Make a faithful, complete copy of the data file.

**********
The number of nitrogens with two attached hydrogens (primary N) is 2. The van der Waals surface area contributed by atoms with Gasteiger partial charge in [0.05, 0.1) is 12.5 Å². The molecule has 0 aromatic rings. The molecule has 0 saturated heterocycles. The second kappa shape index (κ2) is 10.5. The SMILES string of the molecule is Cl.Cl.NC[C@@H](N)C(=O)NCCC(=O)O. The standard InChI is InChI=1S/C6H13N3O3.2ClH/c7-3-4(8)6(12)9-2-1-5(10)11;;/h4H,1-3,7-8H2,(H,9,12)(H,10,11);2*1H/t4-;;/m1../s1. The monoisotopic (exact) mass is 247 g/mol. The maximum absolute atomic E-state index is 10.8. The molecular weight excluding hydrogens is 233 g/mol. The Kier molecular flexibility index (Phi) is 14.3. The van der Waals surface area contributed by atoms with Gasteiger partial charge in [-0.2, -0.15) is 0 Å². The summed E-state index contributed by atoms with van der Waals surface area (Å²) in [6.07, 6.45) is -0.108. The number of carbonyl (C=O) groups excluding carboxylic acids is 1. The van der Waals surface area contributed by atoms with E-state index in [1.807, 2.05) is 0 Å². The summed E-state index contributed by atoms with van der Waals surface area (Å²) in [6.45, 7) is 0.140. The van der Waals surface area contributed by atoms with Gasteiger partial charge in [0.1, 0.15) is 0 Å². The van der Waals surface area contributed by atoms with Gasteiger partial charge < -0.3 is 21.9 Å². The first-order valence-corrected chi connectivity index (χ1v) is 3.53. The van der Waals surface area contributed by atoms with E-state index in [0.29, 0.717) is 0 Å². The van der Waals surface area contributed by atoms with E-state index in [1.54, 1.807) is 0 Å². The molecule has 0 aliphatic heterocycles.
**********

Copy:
The number of nitrogens with two attached hydrogens (primary N) is 2. The van der Waals surface area contributed by atoms with Gasteiger partial charge in [0.05, 0.1) is 12.5 Å². The molecule has 0 aromatic rings. The molecule has 0 saturated heterocycles. The second kappa shape index (κ2) is 10.5. The SMILES string of the molecule is Cl.Cl.NC[C@@H](N)C(=O)NCCC(=O)O. The standard InChI is InChI=1S/C6H13N3O3.2ClH/c7-3-4(8)6(12)9-2-1-5(10)11;;/h4H,1-3,7-8H2,(H,9,12)(H,10,11);2*1H/t4-;;/m1../s1. The monoisotopic (exact) mass is 247 g/mol. The maximum absolute atomic E-state index is 10.8. The molecular weight excluding hydrogens is 233 g/mol. The Kier molecular flexibility index (Phi) is 14.3. The van der Waals surface area contributed by atoms with Gasteiger partial charge in [-0.2, -0.15) is 0 Å². The summed E-state index contributed by atoms with van der Waals surface area (Å²) in [6.07, 6.45) is -0.108. The number of carbonyl (C=O) groups excluding carboxylic acids is 1. The van der Waals surface area contributed by atoms with E-state index in [1.807, 2.05) is 0 Å². The summed E-state index contributed by atoms with van der Waals surface area (Å²) in [6.45, 7) is 0.140. The van der Waals surface area contributed by atoms with Gasteiger partial charge in [0.1, 0.15) is 0 Å². The van der Waals surface area contributed by atoms with Gasteiger partial charge < -0.3 is 21.9 Å². The first-order valence-corrected chi connectivity index (χ1v) is 3.53. The van der Waals surface area contributed by atoms with E-state index in [0.29, 0.717) is 0 Å². The van der Waals surface area contributed by atoms with E-state index in [1.54, 1.807) is 0 Å². The molecule has 0 aliphatic heterocycles.